This season of the HBO drama ends with many of its characters fighting the fight for traditional civic values.
[Updated] [Spoiler Alert] "When people start thinking that money is the fuckin' answer, you get a whole 'nother set of problems," Big Chief Albert Lambreaux (Clarke Peters) says in the concluding episode of Treme. "Money didn't make New Orleans, not the New Orleans I know, anyway. And money alone ain't going to save it." The relationship between money - or more accurately, the culture that surrounds those who really know how to make it - and New Orleans was one of the major themes this season, just as it was post-Katrina. Recovery happened on two tracks: a profit-oriented one that moved slowly and benefited those in the money pipeline more than the city, and the grass-roots one, with people helping each other and the sort of church groups that Davis led astray in season one coming in to gut and rebuild.
Lambreaux's piece of that story this episode comes when he and Delmond (Rob Brown) visit Armstrong Park and the Memorial Auditorium with Liguori (Dan Ziskie) and his team talking up the benefits of their planned jazz center. When Lambreaux asks them if they knew the Backstreet Museum or the House of Dance of Feathers, all fidgeted awkwardly. Not only had they not seen these other places to display Mardi Gras Indians suits, but it had obviously never occurred to them to do so. The local, improvised, street-level institutions never entered their more corporate thinking. Still, one of the strengths of the show has always been to avoid simple characterizations, and as the group walks on and Delmond slows to talk with Irvin Mayfield, Liguori can be heard talking about a virtually untapped resource. In his terms, he's recognizing the value of the project; he's not just a "vulture capitalist" looking for his next big score without interest in what he's making.
That story ends with Lambreaux and Delmond getting out with their integrity intact; Janette (Kim Dickens) doesn't end the season as easily. She let Tim (Sam Robards) and his money solve a problem for her - how to get back to New Orleans and open a restaurant again. This episode, she learns the consequences of the deal she made. She doesn't own her name, her kitchen and she's struggling to maintain control of her food. The days of winging it and heating a Hubig's pie are long gone. Now she can't fire a late chef or bitch out a clueless hostess without filing paperwork. The question we're left with at the end of the season is how much of her anger is a response to the more corporate business and how much of it is about her dealing poorly with the choices she's made and the lack of freedom she feels. Whatever the case, we see in the final scenes that the situation has not only taken the joy out of her work but it has made her less attentive to details as she took plates away before Jacques (Ntare Mwine) could garnish them.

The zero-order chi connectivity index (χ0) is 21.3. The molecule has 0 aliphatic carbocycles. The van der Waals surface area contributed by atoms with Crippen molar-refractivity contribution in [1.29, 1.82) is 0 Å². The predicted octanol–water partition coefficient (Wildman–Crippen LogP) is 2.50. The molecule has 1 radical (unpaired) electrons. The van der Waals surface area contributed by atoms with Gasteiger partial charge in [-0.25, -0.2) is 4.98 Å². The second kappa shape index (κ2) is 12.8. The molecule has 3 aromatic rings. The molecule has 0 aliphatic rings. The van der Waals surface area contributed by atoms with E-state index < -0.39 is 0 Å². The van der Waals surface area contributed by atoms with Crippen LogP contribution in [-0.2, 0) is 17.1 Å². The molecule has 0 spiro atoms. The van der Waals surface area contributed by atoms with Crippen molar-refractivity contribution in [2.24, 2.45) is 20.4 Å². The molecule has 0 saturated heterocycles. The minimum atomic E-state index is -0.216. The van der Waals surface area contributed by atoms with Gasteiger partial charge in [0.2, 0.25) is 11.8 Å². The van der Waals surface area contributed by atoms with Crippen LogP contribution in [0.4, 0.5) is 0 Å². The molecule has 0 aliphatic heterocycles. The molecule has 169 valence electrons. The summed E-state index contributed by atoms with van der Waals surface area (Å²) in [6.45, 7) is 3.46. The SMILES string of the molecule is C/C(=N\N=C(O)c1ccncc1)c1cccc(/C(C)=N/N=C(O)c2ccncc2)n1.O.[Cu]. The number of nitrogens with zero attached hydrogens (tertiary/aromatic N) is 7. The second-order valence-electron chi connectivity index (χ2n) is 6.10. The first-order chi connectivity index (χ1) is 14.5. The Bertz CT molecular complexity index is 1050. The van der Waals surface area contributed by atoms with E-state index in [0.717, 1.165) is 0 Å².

The clash between the professional, moneyed culture and the improvised culture are personified by Annie (Lucia Micarelli) and Davis (Steve Zahn) and their split. This episode, it's dramatized by ping-ponged scenes of him recording his goodbye to the music business in New Orleans while Annie is moving on to a national stage - literally - in New York City. When she asks if the CD-release party is going to be in New Orleans, Marvin (Michael Cerveris) tells her New York. "This ain't about OffBeat darling; it's about Rolling Stone and The New York Times," he says. Davis' music is all about personality while hers is all about craft, and when he celebrates recording it, he does so in a corner bar by lining up beers and shots. In contrast, Annie's party is in a swanky bar with classy drinks, and there the rift between her and Davis reaches the point that she sleeps with someone else. Even that made the difference between her and Davis clear. She and her boy consider breakfast the next morning from room service or the hotel restaurant, while Davis and Janette had a desperate, drunken Mardi Gras one-off. If reality kicks in on Annie's story, next season she'll find herself in Janette's position because someone other than her likely paid for that room. She could easily find herself feeling trapped by Marvin as Janette does by Tim.
It's tempting to try to connect those story lines with those of LaDonna (Khandi Alexander), L.P. (Chris Coy), Toni (Melissa Leo) and Terry (David Morse), drawing connections to a corruption of the soul, but that may be a reach. Nothing in the show's treatment of Annie so far gives us reason to believe that the producers see her as corrupt. She may value her music and career to the detriment of her relationships, but again, the only way that is presented as a form of corruption is on the question of songwriting credits on "This City," and that doesn't touch the scale of the police stories. Not even the publication of L.P.'s story can get the NOPD to investigate the Henry Glover murder, and the cops show more imagination and effort isolating Terry than they do solving crimes.
His story is left in an uncertain place. He's seemingly alone and cornered in Homicide, but we also have Toni's advice: "You've got to outlast the bastards." The inspector played by Jesse Moore is part of a great comic moment - of which there were a few this episode - that illustrates how deeply ingrained corruption is in the city's administration when he tries to get a bribe from LaDonna in burned-out husk of GiGi's.